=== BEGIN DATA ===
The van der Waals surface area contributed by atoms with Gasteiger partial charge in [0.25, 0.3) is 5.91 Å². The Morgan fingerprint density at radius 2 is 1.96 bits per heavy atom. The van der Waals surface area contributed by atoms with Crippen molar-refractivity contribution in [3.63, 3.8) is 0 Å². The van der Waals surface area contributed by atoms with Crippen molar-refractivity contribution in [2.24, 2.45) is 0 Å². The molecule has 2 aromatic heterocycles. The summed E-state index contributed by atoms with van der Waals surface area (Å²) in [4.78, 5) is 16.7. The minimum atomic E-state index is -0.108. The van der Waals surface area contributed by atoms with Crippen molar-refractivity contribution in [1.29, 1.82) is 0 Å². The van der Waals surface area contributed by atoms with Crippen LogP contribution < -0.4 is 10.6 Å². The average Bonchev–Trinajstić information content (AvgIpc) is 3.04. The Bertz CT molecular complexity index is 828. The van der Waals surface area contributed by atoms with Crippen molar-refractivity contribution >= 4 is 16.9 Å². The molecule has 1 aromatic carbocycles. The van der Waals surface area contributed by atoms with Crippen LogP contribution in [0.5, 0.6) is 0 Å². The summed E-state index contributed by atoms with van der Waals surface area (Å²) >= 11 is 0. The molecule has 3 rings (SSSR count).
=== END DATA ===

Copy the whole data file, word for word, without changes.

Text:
The van der Waals surface area contributed by atoms with Gasteiger partial charge in [0.25, 0.3) is 5.91 Å². The Morgan fingerprint density at radius 2 is 1.96 bits per heavy atom. The van der Waals surface area contributed by atoms with Crippen molar-refractivity contribution in [3.63, 3.8) is 0 Å². The van der Waals surface area contributed by atoms with Crippen molar-refractivity contribution in [2.24, 2.45) is 0 Å². The molecule has 2 aromatic heterocycles. The summed E-state index contributed by atoms with van der Waals surface area (Å²) in [4.78, 5) is 16.7. The minimum atomic E-state index is -0.108. The van der Waals surface area contributed by atoms with Crippen molar-refractivity contribution in [1.29, 1.82) is 0 Å². The van der Waals surface area contributed by atoms with Crippen LogP contribution < -0.4 is 10.6 Å². The average Bonchev–Trinajstić information content (AvgIpc) is 3.04. The Bertz CT molecular complexity index is 828. The van der Waals surface area contributed by atoms with Crippen molar-refractivity contribution >= 4 is 16.9 Å². The molecule has 1 aromatic carbocycles. The van der Waals surface area contributed by atoms with Crippen LogP contribution in [0.5, 0.6) is 0 Å². The summed E-state index contributed by atoms with van der Waals surface area (Å²) >= 11 is 0. The molecule has 3 rings (SSSR count).